The book has been around for centuries, so there’s a wide range of antique and second-hand bookends out there to suit every budget.
I found my pair of plaster of Paris dinosaur bookends in Crystal Palace, which as well as being famous for its dinosaur park, is a significant place to me. They are both kitsch and historical, which fits my style perfectly.
Online sources of second-hand bookends include eBay, Etsy, and Preloved. Remember to look for flat backs though!
On the desk in my study, I use a pair of agate bookends to hold books on which I’m working. They were a present from my parents, so they’re both functional and spark joy (as Marie Kondo says things should).
Most books are robust enough to be shelved in this type of desk arrangement for a short space of time.
You have to be careful standing books next to natural objects. Bringing things in from the garden can introduce extra moisture (even if they don’t feel damp to the touch) and even insect life. Never place books against unsealed wood, as it can release acid which is extremely damaging to books. Be careful with waxed items too – you don’t want anything to transfer onto the cover or board from your bookend.
4. Share your interests.
There are bookends themed to suit almost every hobby and interest you can imagine – #bookends on instagram includes dogs, and bicycles and Star Wars, and, of course, reading.
The shop gives the advice, “They’re so unique that they’re never going to blend in, so instead create a conversation point!” That’s true for any bookend beyond the basic.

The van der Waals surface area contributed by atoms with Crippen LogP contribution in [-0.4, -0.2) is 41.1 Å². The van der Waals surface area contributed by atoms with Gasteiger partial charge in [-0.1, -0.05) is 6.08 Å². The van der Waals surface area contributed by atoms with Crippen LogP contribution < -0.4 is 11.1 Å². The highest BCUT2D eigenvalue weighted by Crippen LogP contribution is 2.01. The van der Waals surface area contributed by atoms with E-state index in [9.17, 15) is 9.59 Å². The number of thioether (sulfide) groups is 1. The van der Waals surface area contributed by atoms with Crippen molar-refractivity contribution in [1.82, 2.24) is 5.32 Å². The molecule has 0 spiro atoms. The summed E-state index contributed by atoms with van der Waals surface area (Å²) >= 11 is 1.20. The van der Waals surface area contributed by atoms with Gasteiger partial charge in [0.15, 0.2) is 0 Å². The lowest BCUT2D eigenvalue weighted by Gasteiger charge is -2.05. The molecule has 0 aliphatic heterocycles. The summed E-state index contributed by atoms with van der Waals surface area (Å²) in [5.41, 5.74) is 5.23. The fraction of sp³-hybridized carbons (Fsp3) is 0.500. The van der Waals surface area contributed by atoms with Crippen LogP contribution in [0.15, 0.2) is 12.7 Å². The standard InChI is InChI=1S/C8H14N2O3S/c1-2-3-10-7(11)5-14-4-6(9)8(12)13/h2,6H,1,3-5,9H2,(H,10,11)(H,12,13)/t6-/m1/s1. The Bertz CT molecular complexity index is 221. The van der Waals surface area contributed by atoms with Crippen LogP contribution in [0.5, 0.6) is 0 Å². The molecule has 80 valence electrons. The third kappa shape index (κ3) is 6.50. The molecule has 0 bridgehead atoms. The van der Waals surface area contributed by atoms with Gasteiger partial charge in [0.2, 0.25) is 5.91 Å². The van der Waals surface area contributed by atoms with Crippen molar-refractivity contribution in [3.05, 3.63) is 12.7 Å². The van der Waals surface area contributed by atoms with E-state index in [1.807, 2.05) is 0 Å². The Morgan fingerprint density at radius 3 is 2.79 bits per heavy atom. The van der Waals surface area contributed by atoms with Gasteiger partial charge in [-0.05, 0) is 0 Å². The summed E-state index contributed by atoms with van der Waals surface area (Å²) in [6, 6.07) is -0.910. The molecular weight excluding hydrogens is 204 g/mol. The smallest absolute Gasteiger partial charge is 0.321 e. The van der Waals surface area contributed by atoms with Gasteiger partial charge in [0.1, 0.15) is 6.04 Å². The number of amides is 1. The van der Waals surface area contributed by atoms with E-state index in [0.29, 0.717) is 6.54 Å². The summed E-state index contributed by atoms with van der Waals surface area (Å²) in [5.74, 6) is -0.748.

5. Put on a display.
Bookends aren’t the only support on the market. Sometimes you might want to highlight a book by having it face outwards.
I spotted this in the Publishers Association when I was attending a BIC course on ONIX metadata last November. As well as making me want to read Kingsford’s book (which I thoroughly enjoyed, by the way), it gave me something appropriate to look at in their reception area.
With this sort of display easel, it’s important that the book is supported but not forced – never try to squeeze a book onto a stand that is too small for it. Prefer one with a base, as pictured, to one with individual strips of metal or wood running under the book, as they will put pressure unevenly on the tail of the boards / cover. Recipe stands aren’t just for cookbooks! Some shelving systems, like Ikea’s Billy bookcases, are designed the option of display stands.
There’s so much more to be said about book supports – I’m aware of not even touching on bookends for children – but perhaps that’s a post for another day.
Anne Welsh‘s latest publication is a blog post at myVLF.com sharing top tips on how to organise your library.
You can read the tips in full on the myVFLF Blog (update: myVLF ceased trading in 2021, and the blog is republished here) alongside lots of other bookish posts. Librarian to the core, we thought it might be helpful to share a bibliography of the books and articles mentioned. Wherever possible, we’ve shared links to fulltext, WorldCat libraries, the original publisher, and secondhand sellers, in that order.